• Signal 2: “Bad, terrible, worst ever…”
    • (Team Members don’t even consider other outcomes.)
  • Signal 3: “I know what will happen and…”
    • (In a situation where Team Members cannot possibly predict the future, they assume there will always be a negative outcome when dealing with a complex problem.)
  • Signal 4: “I know what they are thinking … and it is (not good).”
    • (Team Members become mind readers and make sweeping negative conclusions.)
  • Signal 5: “It’s not our fault. We are a victim…”
    • (Team Members are quick to point blame at the process, person, or circumstance.)
  • Signal 6: What others have you seen or heard?

Then, your Team needs facilitation.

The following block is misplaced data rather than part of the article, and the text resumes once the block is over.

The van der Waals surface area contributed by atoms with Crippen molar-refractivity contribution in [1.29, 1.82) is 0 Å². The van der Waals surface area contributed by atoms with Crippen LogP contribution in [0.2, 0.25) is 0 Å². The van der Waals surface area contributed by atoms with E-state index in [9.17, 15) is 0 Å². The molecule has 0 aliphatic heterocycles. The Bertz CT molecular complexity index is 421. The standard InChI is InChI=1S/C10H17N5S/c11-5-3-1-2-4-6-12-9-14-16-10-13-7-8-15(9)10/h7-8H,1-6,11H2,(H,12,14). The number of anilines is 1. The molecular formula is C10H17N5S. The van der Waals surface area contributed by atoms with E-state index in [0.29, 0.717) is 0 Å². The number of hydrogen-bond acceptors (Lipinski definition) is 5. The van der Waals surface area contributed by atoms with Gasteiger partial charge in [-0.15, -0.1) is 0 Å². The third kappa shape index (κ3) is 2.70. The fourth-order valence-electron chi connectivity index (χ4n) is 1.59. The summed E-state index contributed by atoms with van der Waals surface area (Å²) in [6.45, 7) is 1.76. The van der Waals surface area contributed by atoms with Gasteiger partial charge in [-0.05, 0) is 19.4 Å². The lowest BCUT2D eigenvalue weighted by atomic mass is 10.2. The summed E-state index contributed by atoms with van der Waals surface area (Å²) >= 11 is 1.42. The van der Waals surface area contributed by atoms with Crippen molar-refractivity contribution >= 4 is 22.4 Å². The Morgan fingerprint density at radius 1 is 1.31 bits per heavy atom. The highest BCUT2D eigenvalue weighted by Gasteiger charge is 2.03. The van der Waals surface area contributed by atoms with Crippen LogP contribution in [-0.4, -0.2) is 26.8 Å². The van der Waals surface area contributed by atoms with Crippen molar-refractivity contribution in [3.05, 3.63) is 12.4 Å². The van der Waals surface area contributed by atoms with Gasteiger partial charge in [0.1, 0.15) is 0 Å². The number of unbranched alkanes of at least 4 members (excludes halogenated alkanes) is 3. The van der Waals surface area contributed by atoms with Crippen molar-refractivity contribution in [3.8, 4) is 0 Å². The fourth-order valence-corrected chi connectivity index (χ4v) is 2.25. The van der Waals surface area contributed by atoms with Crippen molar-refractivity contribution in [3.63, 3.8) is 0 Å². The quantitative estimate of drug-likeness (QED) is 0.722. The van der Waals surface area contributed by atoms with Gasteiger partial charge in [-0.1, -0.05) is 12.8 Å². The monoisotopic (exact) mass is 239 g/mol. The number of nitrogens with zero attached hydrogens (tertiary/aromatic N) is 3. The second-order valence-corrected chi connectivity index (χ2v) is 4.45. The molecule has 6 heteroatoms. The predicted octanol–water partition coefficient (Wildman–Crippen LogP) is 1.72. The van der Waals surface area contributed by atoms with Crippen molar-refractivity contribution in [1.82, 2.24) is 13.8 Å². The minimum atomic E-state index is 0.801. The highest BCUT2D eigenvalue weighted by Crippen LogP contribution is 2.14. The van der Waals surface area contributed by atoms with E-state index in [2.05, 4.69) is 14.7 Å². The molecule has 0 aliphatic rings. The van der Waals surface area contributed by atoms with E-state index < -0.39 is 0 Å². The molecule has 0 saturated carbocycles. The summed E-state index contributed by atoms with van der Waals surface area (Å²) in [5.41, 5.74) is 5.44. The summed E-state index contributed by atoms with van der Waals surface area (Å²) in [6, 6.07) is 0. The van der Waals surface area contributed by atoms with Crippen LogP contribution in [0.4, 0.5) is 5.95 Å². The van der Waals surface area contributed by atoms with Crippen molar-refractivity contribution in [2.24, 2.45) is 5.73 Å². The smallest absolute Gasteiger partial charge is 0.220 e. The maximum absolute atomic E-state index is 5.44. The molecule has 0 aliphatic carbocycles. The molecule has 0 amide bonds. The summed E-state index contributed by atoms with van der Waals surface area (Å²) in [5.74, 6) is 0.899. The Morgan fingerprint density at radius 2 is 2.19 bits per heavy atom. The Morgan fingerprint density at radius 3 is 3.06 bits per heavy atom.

So, What Should A Scrum Master Do?

First, realize that we are trying to help Teams open up and connect in ways that leverage the diversity of their thinking. When people are told they need to be positive (instead of real), they tend to suppress the first thing that comes to mind. So simply saying to your Team, “Have a positive view,” will be counterproductive. You need your Team to be real and focus on the realities as they exist. Otherwise, you risk a reaction that shuts down good, deliberative dialogue and decreases the Team’s capacity for more complex arguments.

Then, Challenge Your Team
Does your Team have the facts straight? Are you, as Scrum Master, really sure ‘X’ is true? Can you test it? You need to introduce a new focus or shift the Team away from pointless speculation and avoidance to the current reality of what your Team really knows.